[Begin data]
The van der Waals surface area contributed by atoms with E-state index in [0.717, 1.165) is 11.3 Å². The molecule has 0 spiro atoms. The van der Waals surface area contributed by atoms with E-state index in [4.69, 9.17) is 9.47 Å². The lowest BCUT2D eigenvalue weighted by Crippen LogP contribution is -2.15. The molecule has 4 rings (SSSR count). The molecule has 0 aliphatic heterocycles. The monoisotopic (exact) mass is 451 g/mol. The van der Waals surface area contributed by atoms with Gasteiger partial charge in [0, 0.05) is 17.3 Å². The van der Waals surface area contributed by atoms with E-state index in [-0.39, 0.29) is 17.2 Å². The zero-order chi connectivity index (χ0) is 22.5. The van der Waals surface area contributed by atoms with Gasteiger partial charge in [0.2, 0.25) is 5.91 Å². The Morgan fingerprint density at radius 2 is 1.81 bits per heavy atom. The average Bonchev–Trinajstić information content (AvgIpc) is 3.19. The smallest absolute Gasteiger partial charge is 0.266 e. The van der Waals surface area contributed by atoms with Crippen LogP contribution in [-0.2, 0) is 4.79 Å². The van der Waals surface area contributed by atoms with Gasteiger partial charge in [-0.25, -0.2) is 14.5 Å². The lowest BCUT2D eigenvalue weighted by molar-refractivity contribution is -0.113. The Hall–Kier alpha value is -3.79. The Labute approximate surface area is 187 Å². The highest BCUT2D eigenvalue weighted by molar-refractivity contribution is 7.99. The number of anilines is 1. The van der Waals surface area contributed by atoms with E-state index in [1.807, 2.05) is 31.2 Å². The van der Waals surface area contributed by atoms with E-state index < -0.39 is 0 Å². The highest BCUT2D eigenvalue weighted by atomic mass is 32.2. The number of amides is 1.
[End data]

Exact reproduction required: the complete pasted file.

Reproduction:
The van der Waals surface area contributed by atoms with E-state index in [0.717, 1.165) is 11.3 Å². The molecule has 0 spiro atoms. The van der Waals surface area contributed by atoms with E-state index in [4.69, 9.17) is 9.47 Å². The lowest BCUT2D eigenvalue weighted by Crippen LogP contribution is -2.15. The molecule has 4 rings (SSSR count). The molecule has 0 aliphatic heterocycles. The monoisotopic (exact) mass is 451 g/mol. The van der Waals surface area contributed by atoms with Gasteiger partial charge in [0, 0.05) is 17.3 Å². The van der Waals surface area contributed by atoms with E-state index in [-0.39, 0.29) is 17.2 Å². The zero-order chi connectivity index (χ0) is 22.5. The van der Waals surface area contributed by atoms with Gasteiger partial charge in [0.2, 0.25) is 5.91 Å². The Morgan fingerprint density at radius 2 is 1.81 bits per heavy atom. The average Bonchev–Trinajstić information content (AvgIpc) is 3.19. The smallest absolute Gasteiger partial charge is 0.266 e. The van der Waals surface area contributed by atoms with Crippen LogP contribution in [-0.2, 0) is 4.79 Å². The van der Waals surface area contributed by atoms with Gasteiger partial charge in [-0.25, -0.2) is 14.5 Å². The lowest BCUT2D eigenvalue weighted by molar-refractivity contribution is -0.113. The Hall–Kier alpha value is -3.79. The Labute approximate surface area is 187 Å². The highest BCUT2D eigenvalue weighted by molar-refractivity contribution is 7.99. The number of anilines is 1. The van der Waals surface area contributed by atoms with E-state index in [1.807, 2.05) is 31.2 Å². The van der Waals surface area contributed by atoms with E-state index < -0.39 is 0 Å². The highest BCUT2D eigenvalue weighted by atomic mass is 32.2. The number of amides is 1.